The first arc is about Light Yagami, who discovers a notebook wherein one can write a name (and visualise the matching face) and that person will die. Light decides to rid the world of evil through the notebook, but of course not everyone agrees with his methods. The identity of the killer (nicknamed Kira) is a complete mystery to the world, so in order to track him down and stop him, a young detective known as L begins an investigation. Being the son of a police chief himself, with intentions of becoming a detective, Light joins forces with L to capture Kira while still acting as Kira, and this arc follows them and the investigation.

The second major arc begins after a time jump of several years, to pick up the story after Light has graduated from university. He has managed to evade capture as Kira all this time because of his position on the investigation team, but now new, topnotch detectives who had learned from L, have come out to track Kira down. The setting moves from Japan to LA and there are a lot of deep thoughts and telephone calls.

The third major story arc begins when Light moves his team back to Japan and, closely monitored by the new detectives, must take further efforts than ever to hide the fact that he is the one controlling the Death Note. I found that this arc was marked by Light's willingness to sacrifice many of his ideals (as shown early in the series) coupled with his frantic attempts to get rid of his tails. It dragged on too long for me, though.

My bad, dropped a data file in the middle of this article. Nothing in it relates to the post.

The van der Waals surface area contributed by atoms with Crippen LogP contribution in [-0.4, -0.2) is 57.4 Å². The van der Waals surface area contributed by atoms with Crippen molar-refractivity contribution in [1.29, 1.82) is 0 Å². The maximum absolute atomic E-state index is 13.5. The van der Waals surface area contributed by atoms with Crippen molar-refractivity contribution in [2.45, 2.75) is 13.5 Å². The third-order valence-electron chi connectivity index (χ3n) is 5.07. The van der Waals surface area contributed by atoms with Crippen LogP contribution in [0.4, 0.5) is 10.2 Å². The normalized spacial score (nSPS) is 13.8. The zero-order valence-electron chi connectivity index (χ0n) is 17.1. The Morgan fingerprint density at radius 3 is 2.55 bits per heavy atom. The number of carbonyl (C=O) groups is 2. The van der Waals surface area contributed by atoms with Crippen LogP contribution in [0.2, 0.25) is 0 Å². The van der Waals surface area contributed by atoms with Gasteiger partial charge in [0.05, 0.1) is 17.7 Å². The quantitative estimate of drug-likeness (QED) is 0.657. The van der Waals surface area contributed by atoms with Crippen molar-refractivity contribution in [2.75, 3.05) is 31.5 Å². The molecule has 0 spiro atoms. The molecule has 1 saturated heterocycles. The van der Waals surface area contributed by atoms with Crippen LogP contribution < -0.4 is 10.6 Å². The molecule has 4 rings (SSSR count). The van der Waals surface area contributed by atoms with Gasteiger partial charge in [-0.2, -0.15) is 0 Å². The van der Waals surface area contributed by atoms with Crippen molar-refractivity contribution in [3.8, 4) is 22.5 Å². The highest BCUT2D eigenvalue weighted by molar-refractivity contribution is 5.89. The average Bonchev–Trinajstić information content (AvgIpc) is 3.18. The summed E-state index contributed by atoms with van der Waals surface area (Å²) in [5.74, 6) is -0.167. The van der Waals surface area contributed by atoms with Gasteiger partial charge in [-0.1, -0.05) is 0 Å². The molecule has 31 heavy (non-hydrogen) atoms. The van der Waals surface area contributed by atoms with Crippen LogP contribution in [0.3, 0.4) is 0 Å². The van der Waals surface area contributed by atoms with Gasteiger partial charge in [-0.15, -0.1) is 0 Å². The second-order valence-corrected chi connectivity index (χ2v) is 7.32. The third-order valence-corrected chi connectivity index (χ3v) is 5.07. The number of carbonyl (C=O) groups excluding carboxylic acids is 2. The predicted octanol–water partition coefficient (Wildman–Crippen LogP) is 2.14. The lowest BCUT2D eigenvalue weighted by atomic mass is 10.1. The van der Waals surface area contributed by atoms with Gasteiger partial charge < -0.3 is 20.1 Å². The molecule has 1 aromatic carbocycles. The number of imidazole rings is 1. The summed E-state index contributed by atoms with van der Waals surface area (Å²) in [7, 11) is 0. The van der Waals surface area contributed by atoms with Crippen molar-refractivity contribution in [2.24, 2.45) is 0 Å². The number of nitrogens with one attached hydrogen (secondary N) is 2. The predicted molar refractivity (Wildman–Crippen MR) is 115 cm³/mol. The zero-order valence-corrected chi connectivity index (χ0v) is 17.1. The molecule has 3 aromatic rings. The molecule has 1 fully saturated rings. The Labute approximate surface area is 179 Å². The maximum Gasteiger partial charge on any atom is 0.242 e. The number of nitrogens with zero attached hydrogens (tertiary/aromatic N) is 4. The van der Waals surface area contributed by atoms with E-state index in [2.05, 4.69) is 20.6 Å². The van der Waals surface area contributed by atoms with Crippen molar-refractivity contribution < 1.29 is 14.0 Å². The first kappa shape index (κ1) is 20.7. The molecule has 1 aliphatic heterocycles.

I started reading this manga when it was being serialized in Japan, thanks to fan scanlations. I really liked what I was reading, and enjoyed the suspense and characters. Plus, I thought the art was pretty good. But the early parts of the second arc, coupled with the delays from waiting for fan translations, just couldn't keep my interest and I stopped bothering with the series. For me, the story ended with (*major spoiler redacted*) at the end of the first arc, and that was just fine.

But with the Death Note anime series showing on AdultSwim, my interest was piqued again, and I sought out the rest of the series. Without the delay between chapters, I didn't find myself getting as bored with the second arc, and I considered that a success. It drag on a bit for me, and I got terribly impatient with the third arc and denouement, but I think it was well worth my time to read. Death Note is a great story and I liked the artwork. I found myself really caring about most of the characters, and the ending was a bit of a blow (though completely satisfying).

I don't think the Death Note manga is an absolutely amazing must read (I'm told the anime does a great job fixing the pacing problems), but it is quite good and worth the time put into it, if you like this sort of story. ( )
1 vote keristars | Jun 17, 2009 |